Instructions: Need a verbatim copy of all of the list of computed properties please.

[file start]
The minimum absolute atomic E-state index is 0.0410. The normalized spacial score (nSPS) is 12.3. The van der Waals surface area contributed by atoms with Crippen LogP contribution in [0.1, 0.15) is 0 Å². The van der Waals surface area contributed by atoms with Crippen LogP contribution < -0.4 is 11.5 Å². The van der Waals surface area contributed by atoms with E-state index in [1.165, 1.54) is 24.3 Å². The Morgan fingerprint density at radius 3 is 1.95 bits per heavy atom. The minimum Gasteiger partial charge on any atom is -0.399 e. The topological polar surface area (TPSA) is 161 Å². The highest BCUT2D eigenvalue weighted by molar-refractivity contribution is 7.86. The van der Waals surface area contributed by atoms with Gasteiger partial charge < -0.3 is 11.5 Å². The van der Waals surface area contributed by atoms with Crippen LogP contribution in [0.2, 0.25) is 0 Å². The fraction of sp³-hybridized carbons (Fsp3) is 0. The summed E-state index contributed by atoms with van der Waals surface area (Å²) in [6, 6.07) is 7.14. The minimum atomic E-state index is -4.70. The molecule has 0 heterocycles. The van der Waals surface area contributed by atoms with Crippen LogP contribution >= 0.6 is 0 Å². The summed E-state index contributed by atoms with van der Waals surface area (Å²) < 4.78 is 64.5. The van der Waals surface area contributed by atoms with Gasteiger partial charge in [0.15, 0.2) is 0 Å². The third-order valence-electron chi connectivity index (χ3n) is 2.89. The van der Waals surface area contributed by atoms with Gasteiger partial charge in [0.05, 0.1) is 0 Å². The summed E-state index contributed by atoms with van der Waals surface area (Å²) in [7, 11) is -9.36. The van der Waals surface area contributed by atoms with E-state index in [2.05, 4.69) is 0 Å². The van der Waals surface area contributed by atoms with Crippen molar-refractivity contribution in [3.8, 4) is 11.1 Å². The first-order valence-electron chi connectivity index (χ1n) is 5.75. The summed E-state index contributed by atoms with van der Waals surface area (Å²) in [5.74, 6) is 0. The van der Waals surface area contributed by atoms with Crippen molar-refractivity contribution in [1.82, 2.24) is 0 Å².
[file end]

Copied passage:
The minimum absolute atomic E-state index is 0.0410. The normalized spacial score (nSPS) is 12.3. The van der Waals surface area contributed by atoms with Crippen LogP contribution in [0.1, 0.15) is 0 Å². The van der Waals surface area contributed by atoms with Crippen LogP contribution < -0.4 is 11.5 Å². The van der Waals surface area contributed by atoms with E-state index in [1.165, 1.54) is 24.3 Å². The Morgan fingerprint density at radius 3 is 1.95 bits per heavy atom. The minimum Gasteiger partial charge on any atom is -0.399 e. The topological polar surface area (TPSA) is 161 Å². The highest BCUT2D eigenvalue weighted by molar-refractivity contribution is 7.86. The van der Waals surface area contributed by atoms with Gasteiger partial charge < -0.3 is 11.5 Å². The van der Waals surface area contributed by atoms with Crippen LogP contribution in [0.2, 0.25) is 0 Å². The fraction of sp³-hybridized carbons (Fsp3) is 0. The summed E-state index contributed by atoms with van der Waals surface area (Å²) in [6, 6.07) is 7.14. The minimum atomic E-state index is -4.70. The molecule has 0 heterocycles. The van der Waals surface area contributed by atoms with Crippen LogP contribution >= 0.6 is 0 Å². The summed E-state index contributed by atoms with van der Waals surface area (Å²) < 4.78 is 64.5. The van der Waals surface area contributed by atoms with Gasteiger partial charge in [0.15, 0.2) is 0 Å². The third-order valence-electron chi connectivity index (χ3n) is 2.89. The van der Waals surface area contributed by atoms with Gasteiger partial charge in [0.05, 0.1) is 0 Å². The summed E-state index contributed by atoms with van der Waals surface area (Å²) in [7, 11) is -9.36. The van der Waals surface area contributed by atoms with E-state index in [2.05, 4.69) is 0 Å². The van der Waals surface area contributed by atoms with Crippen molar-refractivity contribution in [3.8, 4) is 11.1 Å². The first-order valence-electron chi connectivity index (χ1n) is 5.75. The summed E-state index contributed by atoms with van der Waals surface area (Å²) in [5.74, 6) is 0. The van der Waals surface area contributed by atoms with Crippen molar-refractivity contribution in [1.82, 2.24) is 0 Å².